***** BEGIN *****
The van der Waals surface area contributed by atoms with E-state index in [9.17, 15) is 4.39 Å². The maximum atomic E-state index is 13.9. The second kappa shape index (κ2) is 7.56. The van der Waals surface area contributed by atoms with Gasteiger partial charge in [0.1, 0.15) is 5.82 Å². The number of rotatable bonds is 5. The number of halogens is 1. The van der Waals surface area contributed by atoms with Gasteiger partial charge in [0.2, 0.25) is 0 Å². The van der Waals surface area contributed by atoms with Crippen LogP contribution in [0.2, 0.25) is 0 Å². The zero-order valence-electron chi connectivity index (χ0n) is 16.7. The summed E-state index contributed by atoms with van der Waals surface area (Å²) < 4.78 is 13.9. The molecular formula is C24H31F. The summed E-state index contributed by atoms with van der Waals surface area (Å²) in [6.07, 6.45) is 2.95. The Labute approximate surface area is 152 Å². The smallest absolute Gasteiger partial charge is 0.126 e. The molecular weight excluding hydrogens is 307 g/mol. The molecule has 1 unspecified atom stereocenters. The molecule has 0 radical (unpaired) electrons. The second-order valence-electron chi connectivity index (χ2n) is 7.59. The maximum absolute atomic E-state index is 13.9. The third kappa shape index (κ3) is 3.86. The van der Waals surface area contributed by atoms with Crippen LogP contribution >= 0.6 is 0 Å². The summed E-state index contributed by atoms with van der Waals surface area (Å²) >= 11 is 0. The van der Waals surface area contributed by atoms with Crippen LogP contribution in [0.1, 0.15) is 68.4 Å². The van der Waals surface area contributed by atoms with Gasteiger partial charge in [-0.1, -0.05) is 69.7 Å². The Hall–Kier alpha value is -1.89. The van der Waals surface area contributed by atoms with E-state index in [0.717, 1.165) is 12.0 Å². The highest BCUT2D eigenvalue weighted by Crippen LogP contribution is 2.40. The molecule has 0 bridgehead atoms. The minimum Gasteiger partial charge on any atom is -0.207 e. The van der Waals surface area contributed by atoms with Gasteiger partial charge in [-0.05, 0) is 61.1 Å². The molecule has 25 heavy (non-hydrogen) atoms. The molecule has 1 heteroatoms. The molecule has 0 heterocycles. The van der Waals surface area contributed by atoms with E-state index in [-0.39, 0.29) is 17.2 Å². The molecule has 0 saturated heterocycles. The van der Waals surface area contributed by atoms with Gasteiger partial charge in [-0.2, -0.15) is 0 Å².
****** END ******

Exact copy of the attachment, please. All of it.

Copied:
The van der Waals surface area contributed by atoms with E-state index in [9.17, 15) is 4.39 Å². The maximum atomic E-state index is 13.9. The second kappa shape index (κ2) is 7.56. The van der Waals surface area contributed by atoms with Gasteiger partial charge in [0.1, 0.15) is 5.82 Å². The number of rotatable bonds is 5. The number of halogens is 1. The van der Waals surface area contributed by atoms with Gasteiger partial charge in [0.2, 0.25) is 0 Å². The van der Waals surface area contributed by atoms with Crippen LogP contribution in [0.2, 0.25) is 0 Å². The zero-order valence-electron chi connectivity index (χ0n) is 16.7. The summed E-state index contributed by atoms with van der Waals surface area (Å²) < 4.78 is 13.9. The molecular formula is C24H31F. The summed E-state index contributed by atoms with van der Waals surface area (Å²) in [6.07, 6.45) is 2.95. The Labute approximate surface area is 152 Å². The smallest absolute Gasteiger partial charge is 0.126 e. The molecular weight excluding hydrogens is 307 g/mol. The molecule has 1 unspecified atom stereocenters. The molecule has 0 radical (unpaired) electrons. The second-order valence-electron chi connectivity index (χ2n) is 7.59. The maximum absolute atomic E-state index is 13.9. The third kappa shape index (κ3) is 3.86. The van der Waals surface area contributed by atoms with Crippen LogP contribution >= 0.6 is 0 Å². The summed E-state index contributed by atoms with van der Waals surface area (Å²) >= 11 is 0. The van der Waals surface area contributed by atoms with Crippen LogP contribution in [0.1, 0.15) is 68.4 Å². The van der Waals surface area contributed by atoms with Gasteiger partial charge in [-0.1, -0.05) is 69.7 Å². The Hall–Kier alpha value is -1.89. The van der Waals surface area contributed by atoms with E-state index in [0.717, 1.165) is 12.0 Å². The highest BCUT2D eigenvalue weighted by Crippen LogP contribution is 2.40. The molecule has 0 bridgehead atoms. The minimum Gasteiger partial charge on any atom is -0.207 e. The van der Waals surface area contributed by atoms with Gasteiger partial charge in [-0.05, 0) is 61.1 Å². The molecule has 25 heavy (non-hydrogen) atoms. The molecule has 1 heteroatoms. The molecule has 0 heterocycles. The van der Waals surface area contributed by atoms with E-state index in [-0.39, 0.29) is 17.2 Å². The molecule has 0 saturated heterocycles. The van der Waals surface area contributed by atoms with Gasteiger partial charge in [-0.2, -0.15) is 0 Å².